51. 1.
    There are not very many other Biblical articles: among the more interesting are Cham, David, Saint Jean (the Evangelist), Job, Jonas, Judith, and Marie (Miriam the prophetess).Google Scholar
  52. 2.
    See the close of the article Abel. Abraham and its remarks conforms closely to this pattern. On the other hand, the notorious article David does not belong to this category.Google Scholar
  53. 1.
    Cf. Bayle’s comments on the brevity of Mosaic history, supra p. 235.Google Scholar
  54. 1.
    By one of those reversals in historical perspective, these passages, so shocking in their own day, do not disturb moderns. Walter E. Rex gives a provocative interpretation of this famous article in “Pierre Bayle: The Theology and Politics of the Article on David,” Bibliothèque d’Humanisme et Renaissance, XXIV (1962), 168–189, XXV (1963), 366–403. He notes that David was both a prophesier and a theocrat, two of the roles Bayle most frequently condemned in Jurieu.Google Scholar
  55. 2.
    Sara D accuses Abraham of lying. (The whole article is one of the least respectful of all the Biblical articles.)Google Scholar
  56. 1.
    Alabaster 1 A summarizes a dispute between Catholics on how to reconcile Matthew’s statement that Christ remained in Hell three days and nights with the chronology of the resurrection. Roy 2 C mentions that the apostles had been inaccurate in their expectation that the second coming was imminent. Reihing 1 D discusses a passage of Saint Paul’s in which the clear meaning of the apostle could be misread by a grammatical purist. And that is all. The articles on the evangelist John and on Joachim (the reputed father of Mary) have no bearing on matters of faith. I cannot agree with Robinson that the articles on Apollonius of Tyana and Apuleius constitute in any way an indirect disparagement of Christ’s miracles: Bayle the Sceptic, pp. 173–174.Google Scholar
  57. 2.
    Robinson quotes this passage, implying that Bayle actually means it to apply to Scriptural authors: Bayle the Sceptic, p. 161. This is a gross misreading. He goes on to say, “Bayle so carefully guarded the assumption that Scriptural authors are like other authors that his own position could only be inferred. Yet the inference was not hard to draw.” (Note the tacit admission that nothing in DHC directly challenges the divinity of Scripture.) I leave it to Robinson to draw inferences. No matter what his own personal faith may have been, I cannot conceive Bayle suggesting that the authors of canon resembled Jurieu. That is the lowest insult in his vocabulary.Google Scholar
  58. 1.
    Saducéens 2 G (p. 26 l) gives a very interesting example of the sort of truth made clear by Scripture, yet denied by some Christians. “Chose plus surprenante: beaucoup de chrétiens sans cesser de reconnaître la divinité de l’Ecriture se moquent de la magie, et soutiennent que les démons n’ont aucun pouvoir.”Google Scholar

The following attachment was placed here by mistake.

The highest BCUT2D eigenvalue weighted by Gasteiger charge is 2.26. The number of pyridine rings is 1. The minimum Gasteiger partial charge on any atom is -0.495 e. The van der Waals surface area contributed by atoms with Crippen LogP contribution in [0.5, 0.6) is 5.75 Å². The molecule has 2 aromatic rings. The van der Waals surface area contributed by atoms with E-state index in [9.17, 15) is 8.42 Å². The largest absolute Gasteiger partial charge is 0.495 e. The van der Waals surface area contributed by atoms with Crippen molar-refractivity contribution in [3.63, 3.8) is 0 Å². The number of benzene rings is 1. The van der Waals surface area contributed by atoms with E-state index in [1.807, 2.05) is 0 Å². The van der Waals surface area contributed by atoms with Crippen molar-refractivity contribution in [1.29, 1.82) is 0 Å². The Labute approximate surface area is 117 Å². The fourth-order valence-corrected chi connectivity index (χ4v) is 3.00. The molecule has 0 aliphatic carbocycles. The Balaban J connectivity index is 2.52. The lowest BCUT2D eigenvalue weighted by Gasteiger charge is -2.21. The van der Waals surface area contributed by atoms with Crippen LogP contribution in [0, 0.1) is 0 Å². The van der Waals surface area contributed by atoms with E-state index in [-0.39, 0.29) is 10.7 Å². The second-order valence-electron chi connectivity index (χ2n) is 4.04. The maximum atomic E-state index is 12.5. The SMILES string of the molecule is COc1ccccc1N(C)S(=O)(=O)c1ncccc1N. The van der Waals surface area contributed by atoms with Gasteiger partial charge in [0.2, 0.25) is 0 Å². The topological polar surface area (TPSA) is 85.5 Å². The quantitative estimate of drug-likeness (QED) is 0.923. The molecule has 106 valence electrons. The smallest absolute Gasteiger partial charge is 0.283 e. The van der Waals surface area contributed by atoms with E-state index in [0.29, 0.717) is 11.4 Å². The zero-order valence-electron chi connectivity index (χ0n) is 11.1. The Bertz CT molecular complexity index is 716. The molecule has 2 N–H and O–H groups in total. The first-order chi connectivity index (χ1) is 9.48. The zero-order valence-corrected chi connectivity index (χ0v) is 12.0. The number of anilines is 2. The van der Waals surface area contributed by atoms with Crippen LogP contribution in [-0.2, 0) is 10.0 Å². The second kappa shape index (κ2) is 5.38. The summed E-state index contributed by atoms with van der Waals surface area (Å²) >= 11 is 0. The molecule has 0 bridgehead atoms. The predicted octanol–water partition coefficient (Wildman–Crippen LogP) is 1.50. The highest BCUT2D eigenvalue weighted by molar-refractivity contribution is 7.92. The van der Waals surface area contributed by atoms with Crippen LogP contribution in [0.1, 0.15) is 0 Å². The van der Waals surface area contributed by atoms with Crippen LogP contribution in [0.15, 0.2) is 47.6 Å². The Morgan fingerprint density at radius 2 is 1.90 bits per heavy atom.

59. 2.
    See supra pp. 223–224, 232–234. Arnauld, Antoine 2 R argues that authority is divided on major issues; Hemmingius 2 C, that Papal bulls require interpretation so that every curate must be infallible; Launoi, Jean de 2 Q, that many ceremonies accepted on tradition are unchristian.Google Scholar
  60. 1.
    In the article itself Bayle had written, “je dirai par occasion qu’il y a des gens qui trouvent fort vraisemblable que presque personne ne se sert jamais de la voie de l’examen proprement dit, quoiqu’on en parle beaucoup. Je ne sais si l’on ne pourrait pas assurer que les obstacles d’un bon examen ne viennent pas tant de ce que l’esprit est vide de science que de ce qu’il est plein de préjugés” (p. 524 r).Google Scholar
  61. 1.
    Even more so, specific dogmas can be only probable. “Car après tout, dans les matières contestées entre les Chretiens, personne ne fait monter ses preuves jusqu’à l’évidence Métaphisique ou Géométrique; elles demeurent donc toujours dans le rang des propositions probables” (OD II, 522 r — Supplément du Commentaire philosophique). Google Scholar
  62. 2.
    Histoire de la littérature française au XVIIème siècle, V, 248. Not all of Adam’s evidence in support of his statement proves his point. Bayle places the demands of conscience above those of reason. True, but not necessarily incompatible with skepticism, depending on one’s definition of conscience. And above the rights of conscience Bayle places the rights of the state. Again true, but skeptics up until Bayle’s time had been politically conservative almost to a man.Google Scholar
  63. 3.
    La Crise de la conscience européenne (1680–1715), P. 115. Google Scholar
  64. 4.
    Montaigne rejected the “vraisemblable” because the “vrai” could not be known (II: xii, 544a).Google Scholar

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© Martinus Nijhoff, The Hague, Netherlands 1966